16 Mar 2013

Some Republicans break ranks on gay marriage

9:34 pm on 16 March 2013

The US Republican Party says it will continue to oppose gay marriage, despite one of its most high profile politicians announcing he is going against the party line.

Senator Rob Portman says he changed his stance after learning two years ago his 21-year-old son, Will, was gay, the ABC reports.

In New Zealand, the marriage equality bill to change the Marriage Act so that two people - regardless of their gender - can marry has passed through two readings at Parliament and been sent to a select committee for further work.

In America, the senator from Ohio had supported the Defence of Marriage Act in 1996 but says he now favours its repeal.

"The joy and the stability of marriage that I've had for over 26 years, I want all three of my kids to have - including our son who is gay," he says.

"Ultimately, for me, it came down to the Bible's overarching themes of love and compassion and my belief that we are all children of God."

Mr Portman wrote in Ohio's Columbus Dispatch: "I have come to believe that if two people are prepared to make a lifetime commitment to love and care for each other in good times and in bad, the government shouldn't deny them the opportunity to get married."

"That isn't how I've always felt. As a Congressman, and more recently as a senator, I opposed marriage for same-sex couples. Then, something happened that led me to think through my position in a much deeper way."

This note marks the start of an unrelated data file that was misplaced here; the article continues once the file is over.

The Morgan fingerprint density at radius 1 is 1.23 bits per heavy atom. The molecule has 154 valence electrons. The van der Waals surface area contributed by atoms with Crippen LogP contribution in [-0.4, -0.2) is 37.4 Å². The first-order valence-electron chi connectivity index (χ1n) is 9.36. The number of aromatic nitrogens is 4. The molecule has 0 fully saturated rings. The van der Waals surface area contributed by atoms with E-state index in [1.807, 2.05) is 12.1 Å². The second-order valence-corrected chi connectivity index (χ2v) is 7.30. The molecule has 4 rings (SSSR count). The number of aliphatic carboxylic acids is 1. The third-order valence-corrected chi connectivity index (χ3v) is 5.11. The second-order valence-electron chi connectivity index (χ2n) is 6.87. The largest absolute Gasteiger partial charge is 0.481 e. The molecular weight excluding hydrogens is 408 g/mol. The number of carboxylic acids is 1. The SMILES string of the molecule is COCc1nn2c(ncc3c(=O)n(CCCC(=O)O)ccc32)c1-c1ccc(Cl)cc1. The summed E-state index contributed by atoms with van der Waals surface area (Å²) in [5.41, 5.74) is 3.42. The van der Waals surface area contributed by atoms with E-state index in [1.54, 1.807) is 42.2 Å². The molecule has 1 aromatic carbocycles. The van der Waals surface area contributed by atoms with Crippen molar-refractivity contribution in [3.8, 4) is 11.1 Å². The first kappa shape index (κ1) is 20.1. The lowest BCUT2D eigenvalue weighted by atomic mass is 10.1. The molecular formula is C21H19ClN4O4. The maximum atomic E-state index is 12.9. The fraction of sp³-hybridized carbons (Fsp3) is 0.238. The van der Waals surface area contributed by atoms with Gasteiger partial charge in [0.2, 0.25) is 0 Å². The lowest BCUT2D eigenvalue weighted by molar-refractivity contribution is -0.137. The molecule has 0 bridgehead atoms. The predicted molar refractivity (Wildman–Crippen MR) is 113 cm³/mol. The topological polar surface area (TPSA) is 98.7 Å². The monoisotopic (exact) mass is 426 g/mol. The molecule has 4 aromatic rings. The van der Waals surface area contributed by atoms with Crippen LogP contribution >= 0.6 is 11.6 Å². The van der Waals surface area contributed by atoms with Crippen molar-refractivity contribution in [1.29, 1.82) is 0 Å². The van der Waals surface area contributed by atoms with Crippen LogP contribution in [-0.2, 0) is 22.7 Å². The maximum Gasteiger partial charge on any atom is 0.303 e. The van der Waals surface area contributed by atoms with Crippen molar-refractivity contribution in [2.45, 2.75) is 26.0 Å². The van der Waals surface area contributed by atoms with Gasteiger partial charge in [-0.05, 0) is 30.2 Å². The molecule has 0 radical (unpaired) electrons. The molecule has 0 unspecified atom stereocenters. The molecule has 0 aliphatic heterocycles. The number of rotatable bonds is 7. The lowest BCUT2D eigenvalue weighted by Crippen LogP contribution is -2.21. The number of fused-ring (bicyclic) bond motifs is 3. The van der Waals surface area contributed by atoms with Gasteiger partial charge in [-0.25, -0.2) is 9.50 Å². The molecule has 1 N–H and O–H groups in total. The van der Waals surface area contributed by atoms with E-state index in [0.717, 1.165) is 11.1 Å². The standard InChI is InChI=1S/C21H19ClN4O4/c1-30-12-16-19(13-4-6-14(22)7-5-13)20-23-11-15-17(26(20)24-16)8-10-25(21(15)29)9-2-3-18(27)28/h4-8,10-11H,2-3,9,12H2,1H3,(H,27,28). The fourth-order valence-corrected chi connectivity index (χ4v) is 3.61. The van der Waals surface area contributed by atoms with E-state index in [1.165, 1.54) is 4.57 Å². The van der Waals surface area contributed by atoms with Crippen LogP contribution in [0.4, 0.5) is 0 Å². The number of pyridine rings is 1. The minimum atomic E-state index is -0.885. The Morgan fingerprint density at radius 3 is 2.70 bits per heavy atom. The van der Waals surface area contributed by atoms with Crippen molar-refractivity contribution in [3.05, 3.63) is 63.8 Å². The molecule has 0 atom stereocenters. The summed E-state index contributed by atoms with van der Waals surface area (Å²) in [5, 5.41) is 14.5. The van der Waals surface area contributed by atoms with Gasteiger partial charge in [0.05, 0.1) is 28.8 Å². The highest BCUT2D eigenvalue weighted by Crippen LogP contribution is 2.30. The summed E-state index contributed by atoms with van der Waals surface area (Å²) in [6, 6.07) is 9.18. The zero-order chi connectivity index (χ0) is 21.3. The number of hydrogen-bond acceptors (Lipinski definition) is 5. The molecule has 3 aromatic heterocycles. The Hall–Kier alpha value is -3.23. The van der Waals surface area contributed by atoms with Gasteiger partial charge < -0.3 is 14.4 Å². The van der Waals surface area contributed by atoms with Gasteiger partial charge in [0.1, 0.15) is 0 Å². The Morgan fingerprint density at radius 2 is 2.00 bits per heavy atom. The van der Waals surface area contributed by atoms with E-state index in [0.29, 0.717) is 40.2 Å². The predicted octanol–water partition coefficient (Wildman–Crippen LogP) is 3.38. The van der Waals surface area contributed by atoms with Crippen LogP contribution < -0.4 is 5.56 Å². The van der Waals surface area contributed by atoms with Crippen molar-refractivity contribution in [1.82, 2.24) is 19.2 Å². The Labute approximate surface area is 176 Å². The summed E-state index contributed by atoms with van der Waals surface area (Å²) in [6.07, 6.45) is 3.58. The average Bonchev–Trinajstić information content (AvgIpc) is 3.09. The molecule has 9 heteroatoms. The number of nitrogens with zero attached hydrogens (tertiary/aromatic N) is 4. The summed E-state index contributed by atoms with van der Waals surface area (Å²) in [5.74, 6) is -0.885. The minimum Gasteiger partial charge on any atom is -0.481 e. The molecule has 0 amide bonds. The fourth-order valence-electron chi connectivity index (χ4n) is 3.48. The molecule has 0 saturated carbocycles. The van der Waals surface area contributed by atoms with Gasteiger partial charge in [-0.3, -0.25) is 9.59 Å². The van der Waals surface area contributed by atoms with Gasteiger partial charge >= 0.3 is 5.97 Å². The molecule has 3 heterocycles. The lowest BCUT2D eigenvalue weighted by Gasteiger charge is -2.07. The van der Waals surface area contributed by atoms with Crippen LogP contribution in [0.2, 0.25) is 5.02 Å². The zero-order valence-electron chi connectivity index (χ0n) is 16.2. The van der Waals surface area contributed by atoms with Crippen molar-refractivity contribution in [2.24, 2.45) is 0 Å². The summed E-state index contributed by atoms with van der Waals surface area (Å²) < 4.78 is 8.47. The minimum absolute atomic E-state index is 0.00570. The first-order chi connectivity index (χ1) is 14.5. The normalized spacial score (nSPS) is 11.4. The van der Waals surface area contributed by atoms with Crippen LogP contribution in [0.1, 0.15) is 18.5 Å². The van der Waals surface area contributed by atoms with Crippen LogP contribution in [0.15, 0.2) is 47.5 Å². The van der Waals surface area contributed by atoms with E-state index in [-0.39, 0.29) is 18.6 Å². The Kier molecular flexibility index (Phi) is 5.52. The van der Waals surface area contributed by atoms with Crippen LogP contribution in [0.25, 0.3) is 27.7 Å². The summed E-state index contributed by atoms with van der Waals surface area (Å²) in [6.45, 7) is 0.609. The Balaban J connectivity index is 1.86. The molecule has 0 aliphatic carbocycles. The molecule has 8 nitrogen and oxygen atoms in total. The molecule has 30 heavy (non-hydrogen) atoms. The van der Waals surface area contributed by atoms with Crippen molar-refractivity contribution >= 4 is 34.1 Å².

Gay rights equated to civil rights

It was the latest show of public support for gay rights after president Barack Obama announced last year that he approved of gay marriage, and in his inaugural speech in January, he equated gay rights with civil rights.

In response to Mr Portman's announcement, the Republican speaker John Boehner says he still believes marriage should be defined as between a man and a woman.

The Supreme Court hears oral arguments later this month in two cases related to gay marriage.

One challenges the 1996 federal Defence of Marriage Act, which defines marriage as a union between a man and a woman.

In a related case, the court will also hear arguments that question a California law, known as Proposition 8, banning gay marriage.

The Republican Party has become increasingly split on the gay marriage issue, with some arguing that socially conservative positions such as opposition to same-sex marriage are contributing to the party's election losses.

An early Republican favourite for the 2016 presidential race, Senator Marco Rubio of Florida, staged a defence of traditional marriage in a high-profile speech to a conservative conference on Thursday.

"Just because I believe that states should have the right to define marriage in the traditional way does not make me a bigot," the 41-year-old Cuban-American said.

But Republican strategist John Feehery says that Mr Portman's announcement could change attitudes in the party.